There are playmakers!
The 2020 season was supposed to usher in a new era of Washington State football — one where the Cougar offense morphed from an Air Rad to to the Run and Shoot. What we got in the truncated four-game season was just a brief preview.
Believe it or not, WSU didn’t even use its entire playbook last season, and who could blame them? No spring football, hardly any real preseason camp, a true freshman quarterback under center, and players needing to quarantine at random times. Thankfully, reports indicate the team will open its entire playbook this season, so we should see what this Run and Shoot can do.
So, with only four games as our only sample size — four games where they playbook was neutered — we’re left to pretend that the 2021 version of your Washington State Cougars is the true Year 1.
The hottest issue, of course, is who will start at quarterback. It’s been four seasons since we’ve known who was QB1 heading into preseason camp, but such is life in college football. Max Borghi is poised for a big year, especially after only playing in one game last year. The offensive line returns four of its five starters, and while the receiving corps is depleted, it still features some promising players.
With that, let’s take a look at the 2021 WSU offense.
We’re two weeks from the season opener and we don’t know who the quarterback will be. Not ideal. Will it be Jayden de Laura, the now-sophomore and hopefully more mature player? Or will Cammon Cooper finally step into a leadership role and command the offense? And what about transfer and former Tennessee quarterback Jarrett Guarantano?
Nick Rolovich hasn’t indicated one way or the other. Is that bad news? Well, it’s not not bad.
De Laura has the advantage of taking the most snaps last season, as well as knowledge of the Run and Shoot from his high school days. Cooper’s been with the program since January of 2018. Guarantano knows pressure from being in the SEC, though his track record there leaves a lot to be desired.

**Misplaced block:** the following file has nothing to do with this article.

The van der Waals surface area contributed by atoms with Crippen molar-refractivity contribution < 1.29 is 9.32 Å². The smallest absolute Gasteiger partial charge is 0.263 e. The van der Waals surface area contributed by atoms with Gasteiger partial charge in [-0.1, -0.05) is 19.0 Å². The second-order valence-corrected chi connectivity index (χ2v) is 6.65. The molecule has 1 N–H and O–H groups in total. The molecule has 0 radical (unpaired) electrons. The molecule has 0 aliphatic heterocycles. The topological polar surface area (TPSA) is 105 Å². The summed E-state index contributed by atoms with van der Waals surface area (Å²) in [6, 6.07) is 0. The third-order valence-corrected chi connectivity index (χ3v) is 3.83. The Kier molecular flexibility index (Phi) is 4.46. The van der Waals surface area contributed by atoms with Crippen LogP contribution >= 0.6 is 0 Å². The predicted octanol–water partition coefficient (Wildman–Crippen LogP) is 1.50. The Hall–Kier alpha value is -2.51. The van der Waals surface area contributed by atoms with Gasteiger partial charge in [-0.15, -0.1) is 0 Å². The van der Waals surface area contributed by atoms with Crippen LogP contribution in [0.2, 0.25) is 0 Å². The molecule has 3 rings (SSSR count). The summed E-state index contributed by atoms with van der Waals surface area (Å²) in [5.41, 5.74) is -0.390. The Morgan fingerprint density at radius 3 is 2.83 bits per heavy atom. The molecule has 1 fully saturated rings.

Whoever gets the starting nod, he’ll have some studs around him.
Most Intriguing Player: de Laura. The sophomore was a surprise pick to start as a true freshman last season and an offseason suspension stemming from a DUI arrest kept him from spring practices. We’ll see if, a) he’s even the starter on Sept. 4, and b) if any of that time off affected him, positively or negatively.
This is Max Borghi’s NFL audition. A back injury kept Borghi from three of his team’s four games, and when he returned, we all remembered how good he was as he rushed for 95 yards on 10 carries and a touchdown. Borghi needs to stay healthy, but it’s not like his backups are scraps.
Deon McIntosh filled in admirably last season, going for 323 yards and three touchdowns in four games. Wisconsin transfer Nakia Watson provides depth and experience.
I’m still intrigued by what Jouvensly Bazil can do. Even in Rolovich’s second season, some fans may still be used to seeing a three-headed monster rotate at running back. That won’t necessarily be the case in the Run and Shoot, but should injuries creep in, WSU has some comfortable depth at running back.